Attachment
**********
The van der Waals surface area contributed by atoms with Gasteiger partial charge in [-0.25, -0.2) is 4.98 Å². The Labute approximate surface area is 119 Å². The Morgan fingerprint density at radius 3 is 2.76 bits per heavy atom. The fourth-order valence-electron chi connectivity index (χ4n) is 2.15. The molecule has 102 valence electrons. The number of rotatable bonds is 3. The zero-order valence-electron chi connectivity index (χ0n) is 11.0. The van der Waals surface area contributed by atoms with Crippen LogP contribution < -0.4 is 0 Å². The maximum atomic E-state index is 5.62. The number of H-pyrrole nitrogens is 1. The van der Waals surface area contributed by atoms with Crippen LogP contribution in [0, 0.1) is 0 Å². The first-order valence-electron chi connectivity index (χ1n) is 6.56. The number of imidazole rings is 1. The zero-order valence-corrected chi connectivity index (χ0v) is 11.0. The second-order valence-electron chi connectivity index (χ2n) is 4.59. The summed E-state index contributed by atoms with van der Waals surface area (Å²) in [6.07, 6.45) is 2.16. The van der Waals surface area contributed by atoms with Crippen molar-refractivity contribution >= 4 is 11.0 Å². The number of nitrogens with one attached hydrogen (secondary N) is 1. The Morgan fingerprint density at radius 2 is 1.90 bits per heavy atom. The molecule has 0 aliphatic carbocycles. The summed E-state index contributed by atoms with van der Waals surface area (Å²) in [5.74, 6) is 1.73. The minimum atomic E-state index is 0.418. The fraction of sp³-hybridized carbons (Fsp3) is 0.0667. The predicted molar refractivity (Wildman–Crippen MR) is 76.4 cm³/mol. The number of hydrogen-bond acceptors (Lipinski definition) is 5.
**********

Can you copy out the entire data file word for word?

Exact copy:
The van der Waals surface area contributed by atoms with Gasteiger partial charge in [-0.25, -0.2) is 4.98 Å². The Labute approximate surface area is 119 Å². The Morgan fingerprint density at radius 3 is 2.76 bits per heavy atom. The fourth-order valence-electron chi connectivity index (χ4n) is 2.15. The molecule has 102 valence electrons. The number of rotatable bonds is 3. The zero-order valence-electron chi connectivity index (χ0n) is 11.0. The van der Waals surface area contributed by atoms with Crippen LogP contribution < -0.4 is 0 Å². The maximum atomic E-state index is 5.62. The number of H-pyrrole nitrogens is 1. The van der Waals surface area contributed by atoms with Crippen LogP contribution in [0, 0.1) is 0 Å². The first-order valence-electron chi connectivity index (χ1n) is 6.56. The number of imidazole rings is 1. The zero-order valence-corrected chi connectivity index (χ0v) is 11.0. The second-order valence-electron chi connectivity index (χ2n) is 4.59. The summed E-state index contributed by atoms with van der Waals surface area (Å²) in [6.07, 6.45) is 2.16. The van der Waals surface area contributed by atoms with Crippen molar-refractivity contribution >= 4 is 11.0 Å². The number of nitrogens with one attached hydrogen (secondary N) is 1. The Morgan fingerprint density at radius 2 is 1.90 bits per heavy atom. The molecule has 0 aliphatic carbocycles. The summed E-state index contributed by atoms with van der Waals surface area (Å²) in [5.74, 6) is 1.73. The minimum atomic E-state index is 0.418. The fraction of sp³-hybridized carbons (Fsp3) is 0.0667. The predicted molar refractivity (Wildman–Crippen MR) is 76.4 cm³/mol. The number of hydrogen-bond acceptors (Lipinski definition) is 5.